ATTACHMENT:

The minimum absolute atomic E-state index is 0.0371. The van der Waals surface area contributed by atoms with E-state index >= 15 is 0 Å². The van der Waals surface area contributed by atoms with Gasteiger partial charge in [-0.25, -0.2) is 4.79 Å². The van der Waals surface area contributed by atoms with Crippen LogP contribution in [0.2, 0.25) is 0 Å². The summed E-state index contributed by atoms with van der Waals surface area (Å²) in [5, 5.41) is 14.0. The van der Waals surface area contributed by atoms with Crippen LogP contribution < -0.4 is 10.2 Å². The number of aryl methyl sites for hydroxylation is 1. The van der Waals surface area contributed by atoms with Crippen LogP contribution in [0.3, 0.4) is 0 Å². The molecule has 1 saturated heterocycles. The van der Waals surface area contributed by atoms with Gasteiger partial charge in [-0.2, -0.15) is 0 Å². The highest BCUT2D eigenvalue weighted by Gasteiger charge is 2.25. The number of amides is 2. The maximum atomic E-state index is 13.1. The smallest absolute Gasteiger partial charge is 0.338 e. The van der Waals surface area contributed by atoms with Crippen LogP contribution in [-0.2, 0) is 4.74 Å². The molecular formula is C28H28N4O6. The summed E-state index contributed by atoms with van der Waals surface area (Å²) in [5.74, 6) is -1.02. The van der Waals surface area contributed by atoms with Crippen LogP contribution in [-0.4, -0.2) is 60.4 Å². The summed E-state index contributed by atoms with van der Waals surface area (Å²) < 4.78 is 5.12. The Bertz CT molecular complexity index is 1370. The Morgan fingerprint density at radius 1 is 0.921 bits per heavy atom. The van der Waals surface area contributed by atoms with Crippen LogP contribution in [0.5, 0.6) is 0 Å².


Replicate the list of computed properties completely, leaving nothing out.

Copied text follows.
The minimum absolute atomic E-state index is 0.0371. The van der Waals surface area contributed by atoms with E-state index >= 15 is 0 Å². The van der Waals surface area contributed by atoms with Gasteiger partial charge in [-0.25, -0.2) is 4.79 Å². The van der Waals surface area contributed by atoms with Crippen LogP contribution in [0.2, 0.25) is 0 Å². The summed E-state index contributed by atoms with van der Waals surface area (Å²) in [5, 5.41) is 14.0. The van der Waals surface area contributed by atoms with Crippen LogP contribution < -0.4 is 10.2 Å². The number of aryl methyl sites for hydroxylation is 1. The van der Waals surface area contributed by atoms with Crippen LogP contribution in [0.3, 0.4) is 0 Å². The molecule has 1 saturated heterocycles. The van der Waals surface area contributed by atoms with Gasteiger partial charge in [-0.2, -0.15) is 0 Å². The highest BCUT2D eigenvalue weighted by Gasteiger charge is 2.25. The number of amides is 2. The maximum atomic E-state index is 13.1. The smallest absolute Gasteiger partial charge is 0.338 e. The van der Waals surface area contributed by atoms with Crippen LogP contribution in [-0.2, 0) is 4.74 Å². The molecular formula is C28H28N4O6. The summed E-state index contributed by atoms with van der Waals surface area (Å²) in [5.74, 6) is -1.02. The van der Waals surface area contributed by atoms with Crippen LogP contribution in [-0.4, -0.2) is 60.4 Å². The summed E-state index contributed by atoms with van der Waals surface area (Å²) < 4.78 is 5.12. The Bertz CT molecular complexity index is 1370. The Morgan fingerprint density at radius 1 is 0.921 bits per heavy atom. The van der Waals surface area contributed by atoms with Crippen LogP contribution in [0.5, 0.6) is 0 Å².